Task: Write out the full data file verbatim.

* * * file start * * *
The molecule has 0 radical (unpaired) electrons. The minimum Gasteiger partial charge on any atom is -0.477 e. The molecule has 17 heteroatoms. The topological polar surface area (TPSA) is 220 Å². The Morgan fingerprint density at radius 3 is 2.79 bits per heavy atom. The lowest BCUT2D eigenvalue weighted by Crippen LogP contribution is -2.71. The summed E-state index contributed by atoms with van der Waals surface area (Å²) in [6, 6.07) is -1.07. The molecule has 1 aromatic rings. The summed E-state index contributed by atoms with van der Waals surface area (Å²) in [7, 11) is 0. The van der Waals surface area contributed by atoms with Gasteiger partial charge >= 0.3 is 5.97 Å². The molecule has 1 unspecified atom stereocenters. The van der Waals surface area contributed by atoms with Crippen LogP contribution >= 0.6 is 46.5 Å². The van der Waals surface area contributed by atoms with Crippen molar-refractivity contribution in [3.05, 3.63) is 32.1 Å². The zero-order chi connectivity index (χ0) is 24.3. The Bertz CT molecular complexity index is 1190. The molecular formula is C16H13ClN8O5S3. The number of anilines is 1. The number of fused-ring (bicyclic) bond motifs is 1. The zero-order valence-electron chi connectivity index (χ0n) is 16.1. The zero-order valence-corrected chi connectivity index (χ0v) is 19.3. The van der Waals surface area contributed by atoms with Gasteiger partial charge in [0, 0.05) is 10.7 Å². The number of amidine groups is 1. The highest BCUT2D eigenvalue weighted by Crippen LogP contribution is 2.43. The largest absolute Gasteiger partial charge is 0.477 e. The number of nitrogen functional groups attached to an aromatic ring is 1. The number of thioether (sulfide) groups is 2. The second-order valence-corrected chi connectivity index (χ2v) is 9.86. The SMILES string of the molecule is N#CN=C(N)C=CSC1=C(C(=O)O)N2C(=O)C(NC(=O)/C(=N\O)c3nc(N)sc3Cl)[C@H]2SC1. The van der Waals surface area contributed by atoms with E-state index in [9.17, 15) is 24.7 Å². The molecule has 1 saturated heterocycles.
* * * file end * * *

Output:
The molecule has 0 radical (unpaired) electrons. The minimum Gasteiger partial charge on any atom is -0.477 e. The molecule has 17 heteroatoms. The topological polar surface area (TPSA) is 220 Å². The Morgan fingerprint density at radius 3 is 2.79 bits per heavy atom. The lowest BCUT2D eigenvalue weighted by Crippen LogP contribution is -2.71. The summed E-state index contributed by atoms with van der Waals surface area (Å²) in [6, 6.07) is -1.07. The molecule has 1 aromatic rings. The summed E-state index contributed by atoms with van der Waals surface area (Å²) in [7, 11) is 0. The van der Waals surface area contributed by atoms with Gasteiger partial charge >= 0.3 is 5.97 Å². The molecule has 1 unspecified atom stereocenters. The van der Waals surface area contributed by atoms with Crippen LogP contribution >= 0.6 is 46.5 Å². The van der Waals surface area contributed by atoms with Crippen molar-refractivity contribution in [3.05, 3.63) is 32.1 Å². The zero-order chi connectivity index (χ0) is 24.3. The Bertz CT molecular complexity index is 1190. The molecular formula is C16H13ClN8O5S3. The number of anilines is 1. The number of fused-ring (bicyclic) bond motifs is 1. The zero-order valence-electron chi connectivity index (χ0n) is 16.1. The zero-order valence-corrected chi connectivity index (χ0v) is 19.3. The van der Waals surface area contributed by atoms with Gasteiger partial charge in [0, 0.05) is 10.7 Å². The number of amidine groups is 1. The highest BCUT2D eigenvalue weighted by Crippen LogP contribution is 2.43. The largest absolute Gasteiger partial charge is 0.477 e. The number of nitrogen functional groups attached to an aromatic ring is 1. The number of thioether (sulfide) groups is 2. The second-order valence-corrected chi connectivity index (χ2v) is 9.86. The SMILES string of the molecule is N#CN=C(N)C=CSC1=C(C(=O)O)N2C(=O)C(NC(=O)/C(=N\O)c3nc(N)sc3Cl)[C@H]2SC1. The van der Waals surface area contributed by atoms with E-state index in [9.17, 15) is 24.7 Å². The molecule has 1 saturated heterocycles.